Attention Camera Lovers

Have you ever shopped for a camera on If not, why not?

SorryMyTurn, Tacoma, Wash. won $5,641.78 in auction savings in less than three months. Thanks for the camera, Deal Dash!

Hopefully, you got a bid in on time for the really nice 18 to 135 mm interchangeable-lens camera now up for auction. It has a BIN price of $1,298.00. Many people could not afford to go out and pay full price for a high-quality camera like that. However, some DealDash shoppers have been able to win a camera like this at a bargain price, including me.

Over the last several years, I won many different cameras on DealDash – a Canon, a Polaroid Instant Digital Camera and a small Nikon to name a few. I love them all.

Since it is now so popular for people to simply rely on their cell phones to take pictures, you might not think about shopping for a camera. As good as cell phone photos are, however, they cannot replace a real camera. We can take much better photos with a camera – especially one with interchangeable-lens.

Keep in mind that it’s not too early to go Christmas shopping and nothing could make an avid photographer happier than to receive a new camera.

Recent Camera History

Advancements in camera technology have come a long way since I was young. I grew up taking photos with cameras that used rolls of film. In fact, I recently found 25 rolls of film that were never developed that I took with my Pentax K1000. At first, I thought I should throw them out because I did not believe any good images would be left since the pictures were taken 20 years ago. I was wrong. To my surprise, many of the photos still came out sharp and clear, so I’m glad I did not throw the undeveloped film away.

According to information I researched online it was not until nearly 10 years after I had already graduated from high school that the first ever digital camera was invented in 1975 by Steven Sasson, an engineer at Eastman Kodak. It was an 8 pound camera and it recorded 0.01 megapixel black and white photos to a cassette tape. The first photograph took 23 seconds to create. To play back images, data was read from the tape and then displayed on a television set.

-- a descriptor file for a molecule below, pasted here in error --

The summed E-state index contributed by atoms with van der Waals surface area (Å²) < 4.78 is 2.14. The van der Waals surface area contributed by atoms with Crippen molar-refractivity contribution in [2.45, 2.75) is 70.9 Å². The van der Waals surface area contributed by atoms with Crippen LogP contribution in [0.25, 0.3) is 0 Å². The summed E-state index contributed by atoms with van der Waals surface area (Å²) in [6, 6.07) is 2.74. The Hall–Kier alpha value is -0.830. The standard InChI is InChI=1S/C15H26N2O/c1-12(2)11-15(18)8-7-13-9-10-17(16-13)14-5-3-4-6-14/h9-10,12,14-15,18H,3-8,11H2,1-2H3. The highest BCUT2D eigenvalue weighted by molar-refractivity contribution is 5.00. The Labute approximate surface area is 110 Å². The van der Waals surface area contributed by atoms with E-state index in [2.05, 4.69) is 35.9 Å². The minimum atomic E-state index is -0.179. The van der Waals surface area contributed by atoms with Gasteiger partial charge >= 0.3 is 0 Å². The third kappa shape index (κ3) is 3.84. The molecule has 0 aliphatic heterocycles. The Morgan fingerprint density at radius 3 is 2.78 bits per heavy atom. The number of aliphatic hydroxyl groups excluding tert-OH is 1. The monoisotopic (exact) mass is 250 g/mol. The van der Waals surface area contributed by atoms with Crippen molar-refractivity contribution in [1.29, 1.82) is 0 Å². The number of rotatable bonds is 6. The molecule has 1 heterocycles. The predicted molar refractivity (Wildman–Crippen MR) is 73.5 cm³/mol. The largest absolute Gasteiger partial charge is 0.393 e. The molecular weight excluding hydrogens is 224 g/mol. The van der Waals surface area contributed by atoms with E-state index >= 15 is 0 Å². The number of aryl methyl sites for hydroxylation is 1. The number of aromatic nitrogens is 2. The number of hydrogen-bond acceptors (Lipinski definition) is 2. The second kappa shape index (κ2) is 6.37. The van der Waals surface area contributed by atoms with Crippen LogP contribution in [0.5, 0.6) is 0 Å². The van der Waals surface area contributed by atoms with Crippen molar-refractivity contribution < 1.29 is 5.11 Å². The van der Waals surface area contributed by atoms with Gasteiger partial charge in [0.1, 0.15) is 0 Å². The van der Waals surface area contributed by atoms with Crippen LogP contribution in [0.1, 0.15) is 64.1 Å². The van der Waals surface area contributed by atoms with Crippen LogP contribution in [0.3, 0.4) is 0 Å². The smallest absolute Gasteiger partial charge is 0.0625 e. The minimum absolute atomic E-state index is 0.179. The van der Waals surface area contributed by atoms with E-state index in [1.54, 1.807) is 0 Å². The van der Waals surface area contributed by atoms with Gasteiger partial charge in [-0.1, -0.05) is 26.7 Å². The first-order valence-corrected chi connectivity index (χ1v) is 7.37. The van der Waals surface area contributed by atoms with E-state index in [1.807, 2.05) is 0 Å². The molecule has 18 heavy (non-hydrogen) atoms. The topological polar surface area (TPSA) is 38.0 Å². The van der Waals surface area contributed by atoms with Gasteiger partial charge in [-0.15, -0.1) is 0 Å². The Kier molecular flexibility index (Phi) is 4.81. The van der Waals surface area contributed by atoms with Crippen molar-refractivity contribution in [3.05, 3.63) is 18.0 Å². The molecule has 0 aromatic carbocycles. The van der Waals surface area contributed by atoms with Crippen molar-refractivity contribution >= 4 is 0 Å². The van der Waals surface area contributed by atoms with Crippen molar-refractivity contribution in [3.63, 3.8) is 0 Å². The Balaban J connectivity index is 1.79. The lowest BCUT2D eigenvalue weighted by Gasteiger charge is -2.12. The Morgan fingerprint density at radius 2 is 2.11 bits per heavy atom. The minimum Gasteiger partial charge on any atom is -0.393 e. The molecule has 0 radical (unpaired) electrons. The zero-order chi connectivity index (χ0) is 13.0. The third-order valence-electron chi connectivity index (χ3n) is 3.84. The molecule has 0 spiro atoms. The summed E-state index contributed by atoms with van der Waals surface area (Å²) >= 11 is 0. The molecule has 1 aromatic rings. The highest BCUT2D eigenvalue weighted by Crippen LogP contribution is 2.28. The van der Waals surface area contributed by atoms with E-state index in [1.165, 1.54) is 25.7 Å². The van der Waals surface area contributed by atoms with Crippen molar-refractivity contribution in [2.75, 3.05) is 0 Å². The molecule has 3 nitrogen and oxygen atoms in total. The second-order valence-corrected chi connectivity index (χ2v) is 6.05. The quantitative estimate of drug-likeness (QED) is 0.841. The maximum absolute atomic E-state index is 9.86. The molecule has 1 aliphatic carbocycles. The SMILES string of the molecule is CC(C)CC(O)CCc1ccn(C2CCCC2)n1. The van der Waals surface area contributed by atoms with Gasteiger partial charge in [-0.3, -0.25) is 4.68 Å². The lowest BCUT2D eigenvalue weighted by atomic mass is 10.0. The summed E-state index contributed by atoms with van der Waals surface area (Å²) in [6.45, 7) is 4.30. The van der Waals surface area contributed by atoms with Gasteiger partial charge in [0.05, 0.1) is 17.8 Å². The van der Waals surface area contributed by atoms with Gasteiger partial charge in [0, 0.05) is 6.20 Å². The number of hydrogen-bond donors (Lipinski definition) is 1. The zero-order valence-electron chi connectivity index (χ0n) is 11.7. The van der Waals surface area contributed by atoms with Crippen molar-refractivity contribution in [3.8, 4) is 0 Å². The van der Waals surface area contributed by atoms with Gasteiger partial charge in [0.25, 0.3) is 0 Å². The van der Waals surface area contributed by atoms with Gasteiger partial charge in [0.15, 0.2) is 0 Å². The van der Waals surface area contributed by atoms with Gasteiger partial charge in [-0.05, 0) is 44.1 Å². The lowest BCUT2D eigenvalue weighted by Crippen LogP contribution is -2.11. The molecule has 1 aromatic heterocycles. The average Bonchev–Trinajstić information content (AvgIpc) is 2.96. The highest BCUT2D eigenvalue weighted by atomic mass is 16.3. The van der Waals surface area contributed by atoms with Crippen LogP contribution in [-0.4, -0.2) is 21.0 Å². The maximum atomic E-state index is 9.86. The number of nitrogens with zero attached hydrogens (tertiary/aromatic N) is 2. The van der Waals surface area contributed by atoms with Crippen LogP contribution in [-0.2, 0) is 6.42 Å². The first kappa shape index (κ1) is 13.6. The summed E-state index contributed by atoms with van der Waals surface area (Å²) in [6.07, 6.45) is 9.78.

However, it was not until 1990 that the first digital camera went on sale in the United States. It was the Dycam Model 1. Also marketed as the Logitech Fotoman, this camera used a CCD image sensor, stored pictures digitally and connected directly to a PC for download.

In 1991, Kodak created the first-ever digital SLR. The Kodak Digital Camera System (DCS) was essentially a modified Nikon F3 whose film chamber and winder were modified to make room for sensors. The camera had a built-in 1.3 megapixel Kodak CCD to capture images.

The 1991 Kodak DCS 100 digital camera came with a price tag of $20,000.00. The Kodak DCS 100’s hard drive and batteries were stored in a separate Digital Storage Unit (tethered to the camera by cable) that also included a monochrome LCD for viewing images. The combined unit was so large that a nylon hip pack and huge hard case were included in the price.

Youth that belong to Generation Z (age 6 to 26) may be surprised to know the first camera phone was sold only 22 years ago. Samsung takes credit for selling the first camera phone, but there are multiple other claims for this milestone.

Because I saw the evolution of cameras practically go from the stone-age to what we have now in my lifetime I appreciate today’s amazing digital camera technology all the more. They are now faster and easier to use than I could have ever imagined.

For Camera Auction Details

For a full description and more camera details check the auction listing on DealDash. If you missed out on this camera auction, don’t worry. DealDash has more camera auctions coming up, including a waterproof camera and an amazing home security camera starter kit.

I hope to see all of you camera lovers in the DealDash auctions.

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This sponsored blog post was submitted by: Barbara L. Sellers. Barbara was compensated by DealDash for this blog post. Blog posts are written by real DealDash customers. The opinions and advice here represent our customers’ views and not those of the company.